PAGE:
Japan is positioned on the margin of the Eurasian Plate. Where these plates meet it is known as a subduction zone, where effectively one plate slides under the other. Along these subduction zones there are both deep and shallow earthquakes that occur due to the compressive forces against the meeting of the plates. Kobe lies in a region where the Philippine Sea Plate is thrust under the Eurasian Plate (See picture below)
At Osaka Bay there is a fault called the Median Tectonic Line (MTL), and it was sudden movement along this fault that triggered the earthquake that hit Kobe.
The earthquake happened early morning 5:45am JST January 17 1995, the epicentre was at Akachi. It was 7.2 on the Richter scale; this earthquake was a national catastrophe. Kobe has 1.5 million residents and is the worlds 6th largest city and port.
Impacts of the Earthquake :
Surface Fault Rupture: It was noticed that along the fault that there was a maximum vertical displacement of 1.2m with a right-lateral slip of 2.1m. The surface fault rupture was found to stretch over 60km from the Kobe-Nishinomiya area to the Akashi Strait. The earthquake also had a shaking intensity of X to XI on the Mercalli scale and had a maximum horizontal acceleration of 0.84g.
Liquefaction: This is the result of water saturated sands found in soil being disturbed by intense shaking. This leads to buildings collapsing and for sand to ‘explode’ onto the surface to create ‘sand volcanoes’ and ‘boils’. In Kobe the effects of liquefaction were felt primarily along the waterfront although the effects were found as far as 3km inland. Parts of Kobe were built on reclaimed land as well as artificial islands. These were constructed using various sands as well as decomposed granite. Due to the nature of these materials it is made very easy for liquefaction to take place if it was not compacted well enough.
Lateral spreading was found to be responsible for the lateral ground movement of 2-3m in the region resulting in structural damage especially to the port side buildings and walls. The damage inflicted by this resulted in the majority of the port shutting down
Violent shaking of the earth and buildings for 20 seconds
1320 aftershocks were recorded, of which 150 were felt by people
Over 5500 people killed and 35000 injured
Nearly 7500 houses were destroyed by fired which rages out of control for several days.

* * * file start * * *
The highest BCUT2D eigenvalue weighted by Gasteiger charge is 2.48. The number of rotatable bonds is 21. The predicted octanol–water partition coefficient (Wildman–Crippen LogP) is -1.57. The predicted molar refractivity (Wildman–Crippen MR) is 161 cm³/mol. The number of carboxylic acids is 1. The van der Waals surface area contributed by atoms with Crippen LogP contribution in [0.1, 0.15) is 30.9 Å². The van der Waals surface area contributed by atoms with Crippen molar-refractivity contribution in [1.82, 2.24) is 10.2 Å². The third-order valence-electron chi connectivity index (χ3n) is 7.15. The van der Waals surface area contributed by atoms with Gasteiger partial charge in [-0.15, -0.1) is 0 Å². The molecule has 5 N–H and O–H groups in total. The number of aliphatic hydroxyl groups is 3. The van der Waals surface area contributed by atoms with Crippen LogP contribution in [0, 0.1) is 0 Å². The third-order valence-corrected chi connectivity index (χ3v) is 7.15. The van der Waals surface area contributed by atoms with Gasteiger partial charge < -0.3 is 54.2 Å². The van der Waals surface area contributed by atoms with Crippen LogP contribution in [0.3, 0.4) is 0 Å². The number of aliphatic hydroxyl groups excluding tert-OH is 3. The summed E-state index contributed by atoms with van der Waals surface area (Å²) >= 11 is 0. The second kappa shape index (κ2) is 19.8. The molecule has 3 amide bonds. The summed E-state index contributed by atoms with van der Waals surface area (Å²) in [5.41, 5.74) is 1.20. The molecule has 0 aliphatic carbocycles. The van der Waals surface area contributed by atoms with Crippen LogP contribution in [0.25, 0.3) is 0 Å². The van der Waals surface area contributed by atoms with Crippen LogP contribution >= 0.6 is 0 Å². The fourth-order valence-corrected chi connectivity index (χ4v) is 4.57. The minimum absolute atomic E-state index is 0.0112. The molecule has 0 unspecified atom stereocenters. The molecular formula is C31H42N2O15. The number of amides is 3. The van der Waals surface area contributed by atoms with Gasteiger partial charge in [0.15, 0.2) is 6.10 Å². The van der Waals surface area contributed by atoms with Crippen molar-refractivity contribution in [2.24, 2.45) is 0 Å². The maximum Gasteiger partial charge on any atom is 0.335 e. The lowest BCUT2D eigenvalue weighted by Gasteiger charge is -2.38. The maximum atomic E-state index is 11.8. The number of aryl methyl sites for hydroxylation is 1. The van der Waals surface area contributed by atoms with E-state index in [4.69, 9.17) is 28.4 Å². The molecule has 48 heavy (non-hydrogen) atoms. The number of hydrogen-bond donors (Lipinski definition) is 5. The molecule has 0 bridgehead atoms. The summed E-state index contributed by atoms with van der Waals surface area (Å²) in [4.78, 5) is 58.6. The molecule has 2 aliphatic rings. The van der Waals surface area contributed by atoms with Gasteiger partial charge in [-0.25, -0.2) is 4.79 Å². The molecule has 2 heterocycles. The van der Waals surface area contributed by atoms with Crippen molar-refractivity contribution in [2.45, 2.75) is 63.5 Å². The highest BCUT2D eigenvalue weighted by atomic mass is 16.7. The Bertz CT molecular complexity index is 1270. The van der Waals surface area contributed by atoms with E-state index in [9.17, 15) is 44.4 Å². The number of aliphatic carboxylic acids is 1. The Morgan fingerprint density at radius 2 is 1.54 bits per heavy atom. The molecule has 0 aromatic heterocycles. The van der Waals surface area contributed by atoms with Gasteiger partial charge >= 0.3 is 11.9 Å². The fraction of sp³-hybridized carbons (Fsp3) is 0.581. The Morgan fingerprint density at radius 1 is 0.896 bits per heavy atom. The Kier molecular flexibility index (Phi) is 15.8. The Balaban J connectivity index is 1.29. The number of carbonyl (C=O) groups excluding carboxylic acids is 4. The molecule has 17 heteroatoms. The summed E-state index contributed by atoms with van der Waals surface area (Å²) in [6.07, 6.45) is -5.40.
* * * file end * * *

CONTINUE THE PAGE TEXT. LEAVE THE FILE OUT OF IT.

Gas mains fractured, electricity cut off, many fires started. Almost three quarters of the water supply across the entire city was out of action, gas pipes leaked gas into the air, and sewers discharged their contents into the streets.
Water mains broken so no water reaching houses.
200,000 buildings collapsed, leaving 300,000 homeless
130km of bullet train network was closed, and the Hanshin Highway was completely closed when a 1km stretch of the elevated highway collapsed. This made the job of the emergency service very difficult
Transport was disrupted for weeks afterwards
Older houses worst hit, new earthquake proof building survived better. Heavy cost of rebuilding, which takes years to complete.
Water and food shortages, so army brought supplies to people living in schools.
Total damage was estimated at almost 10000 billion Japanese Yen (£64 billion). All this damage was the result of just 20 seconds of earthquake.
Monitoring and Management
1,100 shelters included community centers, schools, and other available and undamaged public buildings were set up and used for those who had lost their own homes. Due to facilities and shelters being too few there was severe crowding causing sanitation problems and increased risk of communicable disease. Indeed, two weeks after the earthquake, reports of influenza and pneumonia were common.
Food, water for drinking and sanitation, blankets, and warm clothing were in short supply for at least the first few days after the earthquake.